Soon after announcing a future rollout of autonomous Bolts to New York City, General Motors has laid out its plan for autonomous ride-sharing to investors, and while only general details are available at the moment, we have learned some interesting tidbits about GM's plans.
GM over the past several months has regained its status as the largest USA automaker by market capitalization over electric luxury auto maker Tesla Inc.
Ford announced in September it is working to develop a similar autonomous ride-hailing fleet by 2021 with US-based Uber rival Lyft. "With ride-hailing services, consumers are saved from sticker shock of how much an EV costs - and the cost of automation in early years is going to be expensive, too".
GM is trying to create self-driving cars that need minimal maintenance and upkeep, like aircraft that hold up well to constant use, Vogt says. He wouldn't say if the service would involve ride-hailing company Lyft, in which GM has invested $500 million. The Detroit automaker's testbeds for the self-driving Bolt are in Warren, San Francisco and Scottsdale, Arizona.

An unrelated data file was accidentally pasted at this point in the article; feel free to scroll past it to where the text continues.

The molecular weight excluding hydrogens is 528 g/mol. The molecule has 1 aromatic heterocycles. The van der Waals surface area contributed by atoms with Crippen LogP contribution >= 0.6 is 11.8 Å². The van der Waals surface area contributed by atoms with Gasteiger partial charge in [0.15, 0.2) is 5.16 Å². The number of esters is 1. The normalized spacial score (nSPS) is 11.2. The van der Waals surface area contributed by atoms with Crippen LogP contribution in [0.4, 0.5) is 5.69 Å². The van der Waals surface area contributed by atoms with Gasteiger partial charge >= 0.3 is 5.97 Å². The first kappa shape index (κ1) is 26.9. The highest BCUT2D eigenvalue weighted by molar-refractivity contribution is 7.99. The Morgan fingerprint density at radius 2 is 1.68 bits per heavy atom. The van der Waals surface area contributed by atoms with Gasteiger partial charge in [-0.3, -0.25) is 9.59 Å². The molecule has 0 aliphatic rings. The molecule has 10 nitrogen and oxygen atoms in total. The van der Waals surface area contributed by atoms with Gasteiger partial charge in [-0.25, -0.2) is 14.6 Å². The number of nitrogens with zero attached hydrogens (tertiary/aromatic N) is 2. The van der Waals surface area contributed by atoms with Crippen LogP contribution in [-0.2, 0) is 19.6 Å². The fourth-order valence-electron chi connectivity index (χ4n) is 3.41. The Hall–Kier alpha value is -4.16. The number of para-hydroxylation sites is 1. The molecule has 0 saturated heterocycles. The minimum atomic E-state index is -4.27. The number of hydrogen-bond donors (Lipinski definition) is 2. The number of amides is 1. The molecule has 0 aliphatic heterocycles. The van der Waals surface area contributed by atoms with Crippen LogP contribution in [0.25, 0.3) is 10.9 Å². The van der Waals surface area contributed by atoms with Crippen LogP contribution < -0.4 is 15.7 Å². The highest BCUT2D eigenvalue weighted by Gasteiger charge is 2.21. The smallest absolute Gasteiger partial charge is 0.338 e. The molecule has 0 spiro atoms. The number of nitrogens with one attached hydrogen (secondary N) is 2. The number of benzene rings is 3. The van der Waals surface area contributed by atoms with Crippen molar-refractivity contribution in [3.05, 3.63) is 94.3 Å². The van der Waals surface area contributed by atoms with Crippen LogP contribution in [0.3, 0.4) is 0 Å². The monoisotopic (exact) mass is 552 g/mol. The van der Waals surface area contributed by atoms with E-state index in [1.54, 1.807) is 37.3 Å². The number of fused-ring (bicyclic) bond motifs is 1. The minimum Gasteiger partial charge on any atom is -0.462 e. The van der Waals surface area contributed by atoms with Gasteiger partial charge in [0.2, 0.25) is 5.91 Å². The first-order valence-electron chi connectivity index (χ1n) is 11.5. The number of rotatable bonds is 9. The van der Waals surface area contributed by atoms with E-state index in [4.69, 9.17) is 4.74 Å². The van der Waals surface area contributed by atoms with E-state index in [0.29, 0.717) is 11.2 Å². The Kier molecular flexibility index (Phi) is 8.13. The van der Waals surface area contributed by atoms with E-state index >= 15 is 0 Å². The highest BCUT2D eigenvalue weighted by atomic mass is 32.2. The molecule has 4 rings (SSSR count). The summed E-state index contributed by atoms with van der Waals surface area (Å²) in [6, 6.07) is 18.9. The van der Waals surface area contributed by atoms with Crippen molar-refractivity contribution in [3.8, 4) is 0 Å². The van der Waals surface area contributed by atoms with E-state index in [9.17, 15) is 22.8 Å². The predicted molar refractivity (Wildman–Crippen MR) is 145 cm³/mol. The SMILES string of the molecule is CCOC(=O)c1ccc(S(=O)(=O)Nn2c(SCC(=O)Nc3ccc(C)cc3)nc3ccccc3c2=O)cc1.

GM hasn't yet said whether it will operate the service itself or pair up with the likes of Uber or Lyft, which it invested $500 million in past year.
That will help to drive the consumer to adopt it, which is vastly important to achieving profitability.
It expects robo-taxi services to be the main use for its self-driving vehicles. The cars have a back up driver in case something goes wrong, but it is possible the back up drivers would be eliminated when the commercial launch happens in over a year.
"Large automakers typically aren't so bullish with their announcements, so GM likely recognizes the opportunity to establish leadership by committing to this very specific short-term goal", Jessica Caldwell, automotive analyst for Edmunds, wrote in an emailed statement.
GM's self-driving arm - Cruise Automation - is also finding ways to cut costs in the development phase. The autonomous vehicle team at Cruise is growing by roughly 900 employees to 2,100 workers by early 2018. After the afternoon presentation, shares of GM fell 1.8 percent to close at $43.04 while the broader markets ended higher.